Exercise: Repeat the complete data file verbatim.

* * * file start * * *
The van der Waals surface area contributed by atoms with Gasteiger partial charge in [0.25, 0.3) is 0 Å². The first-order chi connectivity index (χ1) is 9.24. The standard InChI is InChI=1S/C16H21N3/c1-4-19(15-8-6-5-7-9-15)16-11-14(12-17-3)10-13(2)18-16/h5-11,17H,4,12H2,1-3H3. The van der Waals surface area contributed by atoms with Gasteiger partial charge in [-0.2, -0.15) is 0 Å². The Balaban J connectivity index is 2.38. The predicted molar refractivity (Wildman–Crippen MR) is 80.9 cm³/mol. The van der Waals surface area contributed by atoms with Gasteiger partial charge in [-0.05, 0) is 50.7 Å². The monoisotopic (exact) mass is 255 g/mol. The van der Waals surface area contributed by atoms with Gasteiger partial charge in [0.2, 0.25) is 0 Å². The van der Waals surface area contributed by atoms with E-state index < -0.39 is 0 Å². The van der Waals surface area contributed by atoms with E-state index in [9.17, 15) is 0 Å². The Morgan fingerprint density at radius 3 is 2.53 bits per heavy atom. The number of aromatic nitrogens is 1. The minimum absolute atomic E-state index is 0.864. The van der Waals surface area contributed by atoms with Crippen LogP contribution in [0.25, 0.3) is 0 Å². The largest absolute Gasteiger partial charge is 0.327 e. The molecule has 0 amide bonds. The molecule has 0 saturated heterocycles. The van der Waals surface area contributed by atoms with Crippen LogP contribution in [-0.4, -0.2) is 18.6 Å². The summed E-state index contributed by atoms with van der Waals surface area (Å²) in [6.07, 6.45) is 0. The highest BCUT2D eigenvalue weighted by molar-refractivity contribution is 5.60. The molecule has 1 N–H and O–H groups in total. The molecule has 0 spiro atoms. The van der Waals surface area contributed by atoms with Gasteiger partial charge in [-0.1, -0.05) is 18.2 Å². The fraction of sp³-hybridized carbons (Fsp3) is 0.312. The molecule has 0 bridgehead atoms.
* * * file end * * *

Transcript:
The van der Waals surface area contributed by atoms with Gasteiger partial charge in [0.25, 0.3) is 0 Å². The first-order chi connectivity index (χ1) is 9.24. The standard InChI is InChI=1S/C16H21N3/c1-4-19(15-8-6-5-7-9-15)16-11-14(12-17-3)10-13(2)18-16/h5-11,17H,4,12H2,1-3H3. The van der Waals surface area contributed by atoms with Gasteiger partial charge in [-0.2, -0.15) is 0 Å². The Balaban J connectivity index is 2.38. The predicted molar refractivity (Wildman–Crippen MR) is 80.9 cm³/mol. The van der Waals surface area contributed by atoms with Gasteiger partial charge in [-0.05, 0) is 50.7 Å². The monoisotopic (exact) mass is 255 g/mol. The van der Waals surface area contributed by atoms with Gasteiger partial charge in [0.2, 0.25) is 0 Å². The van der Waals surface area contributed by atoms with E-state index < -0.39 is 0 Å². The van der Waals surface area contributed by atoms with E-state index in [9.17, 15) is 0 Å². The Morgan fingerprint density at radius 3 is 2.53 bits per heavy atom. The number of aromatic nitrogens is 1. The minimum absolute atomic E-state index is 0.864. The van der Waals surface area contributed by atoms with Crippen LogP contribution in [0.25, 0.3) is 0 Å². The largest absolute Gasteiger partial charge is 0.327 e. The molecule has 0 amide bonds. The molecule has 0 saturated heterocycles. The van der Waals surface area contributed by atoms with Crippen LogP contribution in [-0.4, -0.2) is 18.6 Å². The summed E-state index contributed by atoms with van der Waals surface area (Å²) in [6.07, 6.45) is 0. The highest BCUT2D eigenvalue weighted by molar-refractivity contribution is 5.60. The molecule has 1 N–H and O–H groups in total. The molecule has 0 spiro atoms. The van der Waals surface area contributed by atoms with Gasteiger partial charge in [-0.1, -0.05) is 18.2 Å². The fraction of sp³-hybridized carbons (Fsp3) is 0.312. The molecule has 0 bridgehead atoms.